Money & Banking Quiz

Modules 22-25

10 Questions

Types of Financial Assets (Mod 22) 

Review the following:

B. Types of Financial Assets
1. Loans
A loan is a lending agreement between an individual lender and an individual borrower.
2. Bonds
The seller of a bond promises to pay a fixed sum of interest each year and to repay the principal—the value stated on the face of the bond—to the owner of the bond on a particular date.
3. Loan-backed Securities
Loan-backed securities are assets created by pooling individual loans and selling shares in that pool (a process called securitization).
4. Stocks
A stock is a share in the ownership of a company.

Role of Money (Mod 23):

B. Roles of Money
1.  Medium of Exchange
2.  Store of Value
3.  Unit of Account
C. Types of Money

Types of Money (Mod 23):

-Commodity money:   something used as money, normally gold or silver, that has intrinsic value in other uses.
- Commodity-backed money: a medium of exchange with no intrinsic value whose ultimate value was guaranteed by a promise that it could always be converted into valuable goods on demand.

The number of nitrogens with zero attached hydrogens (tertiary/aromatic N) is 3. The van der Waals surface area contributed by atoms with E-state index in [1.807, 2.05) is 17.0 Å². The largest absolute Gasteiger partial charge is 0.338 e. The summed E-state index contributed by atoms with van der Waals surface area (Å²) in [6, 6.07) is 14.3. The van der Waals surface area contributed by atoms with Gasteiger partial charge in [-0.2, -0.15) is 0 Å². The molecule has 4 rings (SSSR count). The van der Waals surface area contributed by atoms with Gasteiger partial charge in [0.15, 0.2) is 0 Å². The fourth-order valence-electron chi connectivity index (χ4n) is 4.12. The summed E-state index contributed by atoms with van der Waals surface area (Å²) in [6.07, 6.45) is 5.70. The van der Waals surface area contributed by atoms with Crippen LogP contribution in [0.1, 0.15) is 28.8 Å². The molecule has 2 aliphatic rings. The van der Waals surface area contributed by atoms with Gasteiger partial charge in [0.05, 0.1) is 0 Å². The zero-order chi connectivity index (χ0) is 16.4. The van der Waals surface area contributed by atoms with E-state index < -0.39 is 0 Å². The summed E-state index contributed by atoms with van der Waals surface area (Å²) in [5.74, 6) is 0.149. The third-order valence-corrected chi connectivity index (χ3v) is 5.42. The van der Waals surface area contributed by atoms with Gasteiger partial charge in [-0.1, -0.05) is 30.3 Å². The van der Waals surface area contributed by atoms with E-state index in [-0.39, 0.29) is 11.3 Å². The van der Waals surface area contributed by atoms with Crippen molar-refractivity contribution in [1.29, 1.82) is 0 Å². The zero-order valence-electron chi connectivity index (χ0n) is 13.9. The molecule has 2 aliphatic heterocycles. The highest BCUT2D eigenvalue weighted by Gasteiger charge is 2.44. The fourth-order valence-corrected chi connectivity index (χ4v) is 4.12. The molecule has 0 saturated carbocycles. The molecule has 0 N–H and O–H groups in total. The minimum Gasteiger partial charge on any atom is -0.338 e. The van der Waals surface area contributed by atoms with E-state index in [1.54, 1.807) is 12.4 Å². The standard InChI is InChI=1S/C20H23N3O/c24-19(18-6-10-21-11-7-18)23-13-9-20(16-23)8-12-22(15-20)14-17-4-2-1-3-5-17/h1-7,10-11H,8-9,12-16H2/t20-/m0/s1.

- Fiat money: money whose value derives entirely from its official status as a means of exchange

U.S. Dollar & M1 (Mod 23)

U.S dollar is no longer backed by gold...full faith and credit of the US Government and The Federal Reserve.

M1 is checkable deposits and currency, coin and the occasional traveler’s check. M1 is the most liquid of all money aggregates.

Present vs. Future Value (Mod 24)

Present value: PV = FV/(1+r)  Future value:  FV = PV*(1+r)

Required reserves, Reserve Ratio & Money Multiplier (Mod 25)

Reserve Requirements
The Federal Reserve establishes the required reserve ratio for banks.  This policy insures that the banks will have a certain fraction of all deposits on hand in the event that customers wish to withdraw money. In the United States, the required reserve ratio for checkable bank deposits is 10%.
The multiplier is simply 1/rr

To apply the multiplier, be sure to multiply (1/rr)  to new deposits.  Make sure that you subtract required reserves the remainder is excess reserves and must be applied to the multiplier to figure out the MAXIMUM expansion of the money supply.

Federal Reserve Open Market Operation (from class)

 The Federal Reserve uses Open Market Operations to shift the money supply curve.  If the Fed is concerned about inflation, it will decrease the money supply by selling bonds to banks and decreasing their excess reserves.  If the Fed is concerned about slow economic growth, it will increase the money supply by buying bonds from banks and increasing their excess reserves.

If you’ve read this, then for #11 tomorrow mark A, C & E.  Ace which is what he is.